The best way to play Necropolis is definitely in co-op. Yes, you’ll still have to fight the same unreliable enemies and hitboxes but with one difference; death isn’t the end. In single player when you die, you’re dead and must start again. In co-op you can be lifted by your partners, which means the combat suddenly becomes much less frustrating. Granted, you may be killed BY them accidentally, but if you are they will be able to resurrect you. It’s a lot less frustrating in this way, and of course, like all games it’s more fun with friends.
Most games of these types offer you compelling rewards to keep you going back for more; even if you are starting from scratch each time, you should still be progressing, whether than means you’re unlocking rooms and items or getting stronger. In Necropolis, your rewards for fulfilling objectives are colour-schemes for your characters and tomes which give you abilities for future runs. Whilst this sounds good, they can often feel underwhelming and far too cryptic, leaving you feeling no benefit at all, and this leads me to my main problem with Necropolis.
Overall, the gameplay itself is a massive contradiction. Here we have a game which tries to be a co-op Dark Souls Rogue-lite, but those elements just don’t make sense together. Dark Souls is about learning from your mistakes in a difficult but ultimately reliable environment; where you learn the hitboxes, you learn the enemy tells and movements and slowly unlock shortcuts, upgrades and new abilities as you progress. Death isn’t a complete blank slate, it’s a learning experience, and it makes it much more satisfying when you eventually get further in your next run. The combat in Necropolis is so obviously trying to emulate Dark Souls, but it isn’t tight enough to pull it off, and the randomness inherent in procedural generation prevents the player from learning from each run and getting that much better. The permadeath element makes this even more frustrating as there is very little tangible progression from run to run, as where death SHOULD feel like a chance to start again and learn from your mistakes it feels like an absolute loss. What also doesn’t help is the fact that with each loss you have to run through the same enemies and environments over and over; and yes, despite the improves enemy and location variety I still saw the same areas over and over and over.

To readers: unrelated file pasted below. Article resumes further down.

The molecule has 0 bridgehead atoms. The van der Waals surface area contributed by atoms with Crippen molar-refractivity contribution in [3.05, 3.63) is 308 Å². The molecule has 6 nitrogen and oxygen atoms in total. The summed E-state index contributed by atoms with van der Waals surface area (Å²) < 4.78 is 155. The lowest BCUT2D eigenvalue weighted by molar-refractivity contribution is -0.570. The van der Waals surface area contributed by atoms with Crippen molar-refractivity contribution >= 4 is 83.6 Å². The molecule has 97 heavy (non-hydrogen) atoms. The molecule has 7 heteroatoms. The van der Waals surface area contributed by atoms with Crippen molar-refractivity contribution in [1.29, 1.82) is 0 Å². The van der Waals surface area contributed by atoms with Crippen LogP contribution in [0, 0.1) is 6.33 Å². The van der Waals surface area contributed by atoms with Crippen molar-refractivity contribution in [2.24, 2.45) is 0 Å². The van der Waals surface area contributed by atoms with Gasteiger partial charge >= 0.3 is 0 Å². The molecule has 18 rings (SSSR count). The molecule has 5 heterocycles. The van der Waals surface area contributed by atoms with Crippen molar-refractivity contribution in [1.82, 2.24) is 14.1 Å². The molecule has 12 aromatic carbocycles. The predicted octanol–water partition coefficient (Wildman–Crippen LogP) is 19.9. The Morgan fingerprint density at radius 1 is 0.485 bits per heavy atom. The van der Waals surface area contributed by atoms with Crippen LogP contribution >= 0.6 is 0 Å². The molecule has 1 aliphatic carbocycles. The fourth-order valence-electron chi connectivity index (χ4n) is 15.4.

I do however love the overall presentation; the aesthetic is simple but beautiful and the sound design is really nice, with a very atmospheric sound-scape throughout. In terms of optimisation it isn’t bad, though the lacklustre video options suffer from the same vagueness inherent in the rest of the game. If you intend to give it a go, watch out for the “resolution scaling” option. The bottom seems to be 50% native res, the 1st notch is native, the 3rd seems to be double and the 4th quadruple; which absolutely tanks your framerate.
Overall, the additions in the Brutal edition definitely make this better than it was at launch. Despite the problems I’ve had with it, I can definitely see where the holes would have originally been much deeper. Originally there were even less enemies, even less rooms, less objects and only one characters. It’s unequivocally a better game than it was originally. However, Necropolis still suffers from a variety of issues, from the mismatch of mechanics to its repetitive nature, to the contradictions in its own design philosophy. You can either be difficult and random like The Binding of Isaac, or you can be Dark Souls; you just can’t be both. Where Necropolis shines is in it’s co-op, and that’s where you should be looking to get the most fun from it.